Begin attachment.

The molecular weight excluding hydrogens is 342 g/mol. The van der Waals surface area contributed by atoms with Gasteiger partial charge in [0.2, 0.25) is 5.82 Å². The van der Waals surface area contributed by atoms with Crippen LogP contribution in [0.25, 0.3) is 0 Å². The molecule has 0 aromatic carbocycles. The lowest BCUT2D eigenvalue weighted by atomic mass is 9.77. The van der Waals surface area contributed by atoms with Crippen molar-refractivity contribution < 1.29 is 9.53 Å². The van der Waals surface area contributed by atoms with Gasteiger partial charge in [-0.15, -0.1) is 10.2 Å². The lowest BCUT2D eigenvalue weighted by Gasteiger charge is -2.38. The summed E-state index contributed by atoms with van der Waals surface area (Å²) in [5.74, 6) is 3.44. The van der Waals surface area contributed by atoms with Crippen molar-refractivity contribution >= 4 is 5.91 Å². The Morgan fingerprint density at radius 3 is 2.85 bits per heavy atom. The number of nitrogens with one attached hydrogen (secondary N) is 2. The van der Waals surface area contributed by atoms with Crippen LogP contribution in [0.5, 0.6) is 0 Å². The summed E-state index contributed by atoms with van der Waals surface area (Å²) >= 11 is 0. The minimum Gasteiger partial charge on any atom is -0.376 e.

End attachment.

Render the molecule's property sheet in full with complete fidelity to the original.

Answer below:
The molecular weight excluding hydrogens is 342 g/mol. The van der Waals surface area contributed by atoms with Gasteiger partial charge in [0.2, 0.25) is 5.82 Å². The van der Waals surface area contributed by atoms with Crippen LogP contribution in [0.25, 0.3) is 0 Å². The molecule has 0 aromatic carbocycles. The lowest BCUT2D eigenvalue weighted by atomic mass is 9.77. The van der Waals surface area contributed by atoms with Crippen molar-refractivity contribution < 1.29 is 9.53 Å². The van der Waals surface area contributed by atoms with Gasteiger partial charge in [-0.15, -0.1) is 10.2 Å². The lowest BCUT2D eigenvalue weighted by Gasteiger charge is -2.38. The summed E-state index contributed by atoms with van der Waals surface area (Å²) in [5.74, 6) is 3.44. The van der Waals surface area contributed by atoms with Crippen molar-refractivity contribution >= 4 is 5.91 Å². The Morgan fingerprint density at radius 3 is 2.85 bits per heavy atom. The number of nitrogens with one attached hydrogen (secondary N) is 2. The van der Waals surface area contributed by atoms with Crippen LogP contribution in [0.5, 0.6) is 0 Å². The summed E-state index contributed by atoms with van der Waals surface area (Å²) >= 11 is 0. The minimum Gasteiger partial charge on any atom is -0.376 e.